While speaking with TheStreet, Norrod gives us some critical insight into the Zen 3 Milan EPYC processors that will be coming out in 2020. First and foremost, Norrod confirmed that Zen 3 will feature an all-new architecture, rather than being a further refinement of Zen 2 and Zen/Zen+ that came before it.
With that should come some nice improve in instructions per clock (IPC). AMD was able to eke out a roughly 15 percent uplift in IPC performance going from Zen/Zen+ to Zen 2, which is to be expected with the die shrink from 14nm/12nm to 7nm and evolutionary improvements to the architecture. But with a completely new architecture under the hood, coupled with TSMC's refined 7nm+ process node, we could see an even bigger jump in performance with Zen 3.
According to Norrod, AMD will deliver "right in line with what you would expect from an entirely new architecture." He also added that he is confident in AMD's ability to "drive significant IPC gains each generation." In addition to the IPC gains, the 7nm+ node should allow AMD to ramp speeds slightly, which should result in even greater performance across the board.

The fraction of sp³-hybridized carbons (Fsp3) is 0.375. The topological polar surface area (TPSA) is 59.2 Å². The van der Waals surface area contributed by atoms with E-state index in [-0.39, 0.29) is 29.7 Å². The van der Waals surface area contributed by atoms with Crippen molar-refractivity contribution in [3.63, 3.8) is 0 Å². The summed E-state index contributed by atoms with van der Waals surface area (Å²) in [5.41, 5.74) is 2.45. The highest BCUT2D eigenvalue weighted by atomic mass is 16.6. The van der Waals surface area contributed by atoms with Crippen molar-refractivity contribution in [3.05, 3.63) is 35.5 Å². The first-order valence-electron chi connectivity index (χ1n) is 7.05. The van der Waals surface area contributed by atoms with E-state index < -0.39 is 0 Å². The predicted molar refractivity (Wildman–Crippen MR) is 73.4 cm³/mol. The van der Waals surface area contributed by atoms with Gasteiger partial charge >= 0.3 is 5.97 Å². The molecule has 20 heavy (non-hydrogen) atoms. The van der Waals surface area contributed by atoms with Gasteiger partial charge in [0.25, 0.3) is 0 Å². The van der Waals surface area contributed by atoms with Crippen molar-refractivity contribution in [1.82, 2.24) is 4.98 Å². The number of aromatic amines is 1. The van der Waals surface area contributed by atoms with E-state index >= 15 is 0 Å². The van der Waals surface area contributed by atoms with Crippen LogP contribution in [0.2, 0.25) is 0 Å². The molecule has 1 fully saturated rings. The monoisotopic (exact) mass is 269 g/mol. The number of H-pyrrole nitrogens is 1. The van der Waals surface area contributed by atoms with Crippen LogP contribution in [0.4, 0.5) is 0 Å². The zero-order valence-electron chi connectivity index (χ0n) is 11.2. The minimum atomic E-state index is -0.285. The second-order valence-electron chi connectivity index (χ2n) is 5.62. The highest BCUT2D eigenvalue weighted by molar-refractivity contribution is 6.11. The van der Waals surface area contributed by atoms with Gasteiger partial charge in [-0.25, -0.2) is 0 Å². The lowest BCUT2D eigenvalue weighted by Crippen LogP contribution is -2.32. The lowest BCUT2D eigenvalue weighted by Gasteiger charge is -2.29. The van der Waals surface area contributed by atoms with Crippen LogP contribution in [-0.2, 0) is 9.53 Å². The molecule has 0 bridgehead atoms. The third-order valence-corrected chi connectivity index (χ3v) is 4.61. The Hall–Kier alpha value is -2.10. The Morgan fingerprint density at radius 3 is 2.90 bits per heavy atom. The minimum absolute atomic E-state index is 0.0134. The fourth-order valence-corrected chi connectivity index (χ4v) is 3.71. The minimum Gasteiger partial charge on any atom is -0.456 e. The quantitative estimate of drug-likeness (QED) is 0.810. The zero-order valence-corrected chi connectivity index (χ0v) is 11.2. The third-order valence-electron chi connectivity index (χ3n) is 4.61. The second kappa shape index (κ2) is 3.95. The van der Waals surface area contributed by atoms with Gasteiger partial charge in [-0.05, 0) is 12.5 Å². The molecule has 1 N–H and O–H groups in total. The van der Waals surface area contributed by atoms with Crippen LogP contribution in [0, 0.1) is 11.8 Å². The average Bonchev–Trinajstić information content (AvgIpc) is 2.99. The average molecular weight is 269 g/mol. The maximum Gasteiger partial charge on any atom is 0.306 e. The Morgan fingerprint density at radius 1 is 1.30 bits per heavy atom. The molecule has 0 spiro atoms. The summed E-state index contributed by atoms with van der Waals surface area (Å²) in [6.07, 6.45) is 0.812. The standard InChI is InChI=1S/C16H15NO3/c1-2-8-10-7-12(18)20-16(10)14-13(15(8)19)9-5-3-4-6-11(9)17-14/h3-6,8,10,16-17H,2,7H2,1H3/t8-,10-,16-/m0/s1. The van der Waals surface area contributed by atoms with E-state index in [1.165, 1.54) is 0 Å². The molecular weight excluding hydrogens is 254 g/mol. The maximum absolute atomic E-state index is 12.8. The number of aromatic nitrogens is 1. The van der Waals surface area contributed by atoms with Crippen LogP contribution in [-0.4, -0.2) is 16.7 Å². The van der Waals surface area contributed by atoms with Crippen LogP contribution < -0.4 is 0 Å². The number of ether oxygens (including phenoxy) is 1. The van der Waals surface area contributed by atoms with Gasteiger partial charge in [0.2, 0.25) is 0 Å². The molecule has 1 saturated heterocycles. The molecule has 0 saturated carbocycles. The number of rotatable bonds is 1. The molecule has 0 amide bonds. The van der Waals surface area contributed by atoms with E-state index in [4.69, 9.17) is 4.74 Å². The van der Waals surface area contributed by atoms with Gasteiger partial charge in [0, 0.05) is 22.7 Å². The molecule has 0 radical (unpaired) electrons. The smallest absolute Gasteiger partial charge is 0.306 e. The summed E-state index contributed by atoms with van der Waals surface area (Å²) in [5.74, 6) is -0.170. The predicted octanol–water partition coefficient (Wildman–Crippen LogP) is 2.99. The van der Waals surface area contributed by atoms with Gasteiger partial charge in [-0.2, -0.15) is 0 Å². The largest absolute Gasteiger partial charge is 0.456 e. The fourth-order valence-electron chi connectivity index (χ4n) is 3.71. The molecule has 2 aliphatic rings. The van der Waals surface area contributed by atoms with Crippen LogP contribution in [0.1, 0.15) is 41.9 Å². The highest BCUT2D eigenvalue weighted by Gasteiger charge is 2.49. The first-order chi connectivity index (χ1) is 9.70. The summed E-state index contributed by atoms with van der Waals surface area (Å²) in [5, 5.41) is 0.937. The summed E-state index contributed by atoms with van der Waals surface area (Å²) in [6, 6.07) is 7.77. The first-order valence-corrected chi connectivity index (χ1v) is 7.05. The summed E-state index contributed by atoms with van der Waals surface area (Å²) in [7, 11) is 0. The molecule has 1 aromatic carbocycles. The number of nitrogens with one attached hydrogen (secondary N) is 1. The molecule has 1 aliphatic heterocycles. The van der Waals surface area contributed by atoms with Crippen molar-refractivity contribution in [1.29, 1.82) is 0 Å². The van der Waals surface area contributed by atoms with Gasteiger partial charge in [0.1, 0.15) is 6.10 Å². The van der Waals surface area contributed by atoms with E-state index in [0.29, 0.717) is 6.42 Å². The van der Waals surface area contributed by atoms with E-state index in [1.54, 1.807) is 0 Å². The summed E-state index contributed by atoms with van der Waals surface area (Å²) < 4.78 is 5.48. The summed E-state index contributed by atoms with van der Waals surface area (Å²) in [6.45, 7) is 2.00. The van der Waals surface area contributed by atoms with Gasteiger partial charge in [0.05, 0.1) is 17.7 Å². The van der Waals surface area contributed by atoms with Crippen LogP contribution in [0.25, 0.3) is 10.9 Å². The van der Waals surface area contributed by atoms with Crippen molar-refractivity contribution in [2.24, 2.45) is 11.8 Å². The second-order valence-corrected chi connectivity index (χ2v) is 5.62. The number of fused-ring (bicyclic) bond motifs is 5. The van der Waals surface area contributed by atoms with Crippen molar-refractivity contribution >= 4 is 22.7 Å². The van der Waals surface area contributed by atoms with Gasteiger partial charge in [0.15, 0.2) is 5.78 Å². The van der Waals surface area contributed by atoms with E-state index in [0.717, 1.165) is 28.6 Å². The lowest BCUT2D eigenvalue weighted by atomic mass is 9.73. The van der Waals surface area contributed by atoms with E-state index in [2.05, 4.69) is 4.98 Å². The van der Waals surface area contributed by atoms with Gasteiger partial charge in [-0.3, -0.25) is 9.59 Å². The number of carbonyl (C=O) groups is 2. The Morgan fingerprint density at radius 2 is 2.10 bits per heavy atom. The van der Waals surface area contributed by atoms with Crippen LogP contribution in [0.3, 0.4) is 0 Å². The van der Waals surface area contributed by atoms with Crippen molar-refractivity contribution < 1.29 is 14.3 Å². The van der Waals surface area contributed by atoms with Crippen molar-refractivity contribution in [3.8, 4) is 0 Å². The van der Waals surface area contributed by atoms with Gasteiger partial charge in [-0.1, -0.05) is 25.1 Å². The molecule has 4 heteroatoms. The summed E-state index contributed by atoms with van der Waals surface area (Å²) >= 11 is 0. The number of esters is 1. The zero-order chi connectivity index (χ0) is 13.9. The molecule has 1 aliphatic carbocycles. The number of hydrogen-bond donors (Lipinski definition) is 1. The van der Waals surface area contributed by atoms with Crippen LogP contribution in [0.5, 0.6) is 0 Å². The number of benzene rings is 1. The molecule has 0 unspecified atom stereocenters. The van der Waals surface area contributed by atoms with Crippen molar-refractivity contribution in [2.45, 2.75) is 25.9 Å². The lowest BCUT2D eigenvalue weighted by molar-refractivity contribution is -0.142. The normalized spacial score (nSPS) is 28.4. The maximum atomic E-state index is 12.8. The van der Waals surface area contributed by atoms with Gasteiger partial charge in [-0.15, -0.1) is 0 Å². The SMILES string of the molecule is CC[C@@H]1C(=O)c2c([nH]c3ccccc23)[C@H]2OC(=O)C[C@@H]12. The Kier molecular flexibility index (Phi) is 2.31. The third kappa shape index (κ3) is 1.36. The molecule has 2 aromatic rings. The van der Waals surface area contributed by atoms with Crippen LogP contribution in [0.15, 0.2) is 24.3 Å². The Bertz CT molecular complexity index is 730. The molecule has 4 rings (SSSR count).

Single-threaded performance was a sticking point for earlier Zen and Zen+ processors, but Zen 2 has allowed AMD to close the gap significantly with Intel. With Zen 3, we're hoping that the all-new architecture will make any concerns about single-threaded performance a thing of the past for AMD's processors.
AMD is also looking to adopt the tick-tock cadence with respect to new processor platforms, which was once a bedrock of Intel's deployments before it got stuck in a 14nm rut. In that vein, for AMD's server CPUs we’re looking at: 14nm Naples (Tock), 7nm Rome (Tick), 7nm+ Milan (Tock), and 5nm Genoa (Tick).
As AMD goes to smaller process nodes (a la 5nm), we should also start seeing the company further ramp core counts. Current Rome-based CPUs top out at 64 cores/128 threads, and it's expected that Milan will hold the line on core counts. However, it's quite possible that Zen 4 (Genoa) may double that core count. Norrod added that, "There's a number of application areas that just continue to benefit from increasing core counts and increasing compute density." AMD has experienced stronger than expected demand for its 48- and 64-core Rome processors, with particularly strong interest from supercomputer/HPC and virtualized environments.
While Norrod's commentary was primarily focused on enterprise-oriented EPYC processors, much of the underlying architectural improvements will also apply to more plebeian processors like the Ryzen and Ryzen Threadripper families. And we'll be keeping a close eye on those developments, as we expect to hear the first official details from AMD at CES 2020.